At Holy Trinity Vicarage,
Ruth's boys are making the most of the snow.
But the vicar herself has had some bad news.
Horizon training's lease has expired.
They have to raise £55,000 to secure new premises -
money they don't have.
I can't believe it.
Currently, the plan is that they would like to buy some premises
that are further down the road, but they need quite a lot of money,
so we are trying to raise awareness of that, get people to donate,
get them some way to raise this money.
The training centre badly needs funds,
but Ruth's keen to help in other ways too.
Today, she is taking the midweek communion service
for the faithful few.
We get anywhere between five and ten, sometimes 12.
-Good morning, everybody.
I hope you're not too cold, and I hope you're in good voice.
Amongst Ruth's congregation are people with life experience to offer,
and time on their hands.
One of them is Rita, who lost her husband three years ago.
I just couldn't cope with going home to this empty seat,
and this one day I just turned into the church,
and I was having a real...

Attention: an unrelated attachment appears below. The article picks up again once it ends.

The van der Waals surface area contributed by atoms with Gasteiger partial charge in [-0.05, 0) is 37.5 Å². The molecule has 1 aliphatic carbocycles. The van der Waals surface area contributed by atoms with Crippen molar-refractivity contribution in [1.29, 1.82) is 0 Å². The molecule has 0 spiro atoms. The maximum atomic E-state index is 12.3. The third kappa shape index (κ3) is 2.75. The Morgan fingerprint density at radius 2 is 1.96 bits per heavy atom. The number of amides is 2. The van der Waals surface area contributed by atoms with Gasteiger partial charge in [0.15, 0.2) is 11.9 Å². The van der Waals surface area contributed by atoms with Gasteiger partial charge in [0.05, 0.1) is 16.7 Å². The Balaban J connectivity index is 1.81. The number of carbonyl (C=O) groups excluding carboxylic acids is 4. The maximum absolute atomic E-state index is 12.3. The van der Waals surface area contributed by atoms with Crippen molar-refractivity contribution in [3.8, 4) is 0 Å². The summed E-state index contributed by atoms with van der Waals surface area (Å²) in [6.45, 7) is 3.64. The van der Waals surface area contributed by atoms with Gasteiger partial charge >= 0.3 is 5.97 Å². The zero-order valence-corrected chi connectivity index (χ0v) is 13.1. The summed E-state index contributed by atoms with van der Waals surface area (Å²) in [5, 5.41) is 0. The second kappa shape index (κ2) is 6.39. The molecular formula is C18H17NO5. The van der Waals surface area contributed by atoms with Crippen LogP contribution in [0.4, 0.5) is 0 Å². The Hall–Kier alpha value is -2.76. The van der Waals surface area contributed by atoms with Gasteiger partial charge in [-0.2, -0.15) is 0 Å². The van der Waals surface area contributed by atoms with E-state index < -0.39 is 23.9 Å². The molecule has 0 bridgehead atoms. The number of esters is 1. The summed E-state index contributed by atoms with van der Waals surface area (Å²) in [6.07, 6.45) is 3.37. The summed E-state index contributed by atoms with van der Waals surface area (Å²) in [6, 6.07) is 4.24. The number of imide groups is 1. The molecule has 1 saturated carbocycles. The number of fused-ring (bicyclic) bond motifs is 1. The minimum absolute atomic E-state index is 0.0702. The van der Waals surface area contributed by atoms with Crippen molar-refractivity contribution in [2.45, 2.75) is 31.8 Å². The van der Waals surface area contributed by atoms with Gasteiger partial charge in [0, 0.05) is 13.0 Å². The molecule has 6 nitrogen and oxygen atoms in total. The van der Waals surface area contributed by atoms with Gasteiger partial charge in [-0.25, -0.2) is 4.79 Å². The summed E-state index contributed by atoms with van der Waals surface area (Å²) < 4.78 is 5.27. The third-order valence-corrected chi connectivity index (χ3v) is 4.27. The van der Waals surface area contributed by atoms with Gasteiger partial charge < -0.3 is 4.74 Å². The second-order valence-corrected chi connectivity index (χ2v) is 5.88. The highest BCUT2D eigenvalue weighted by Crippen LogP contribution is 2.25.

..anxiety attack, really.
And basically, they rescued me.
And I've been coming here for the last three years, ever since.
They teach them maths and English, and they teach them carpentry,
and building work and catering, and beauty and ICT.
The training centre needs volunteers
to help its students with one-to-one support.
Yeah, we're just trying to ask people to
volunteer a bit of time.
And Rita has already put her name down, haven't you?
Rita is fantastic.
Rita is the grandmother that everybody wants.
I'm not sure she'd like me saying that, but she's just gentle,
she's patient, she's got this lovely sense of humour,
and this twinkle in her eye, so for her going to volunteer,
it will just be a very gentle presence,
just an encouragement and a support to those young people.
In the north of the diocese, in Shropshire,
there is a different kind of youth project.
Tickwood is owned by Edward...
..who has transformed his family farm
into an outdoor learning centre
for young people with special needs.
-Well done, Lewis.
Edward is keen to get the church more involved,
so he's called in local vicar, Matthew.
I'm glad those snowballs are not stones!
-THEY ALL SING
-# So glad you're having... #
Matthew already knows Edward from the church choir.
Along with other skills, singing is encouraged here
as a great way to boost confidence.
What we're doing, in this very small way at the moment,
is practical experience in farming, in gardening, in cooking,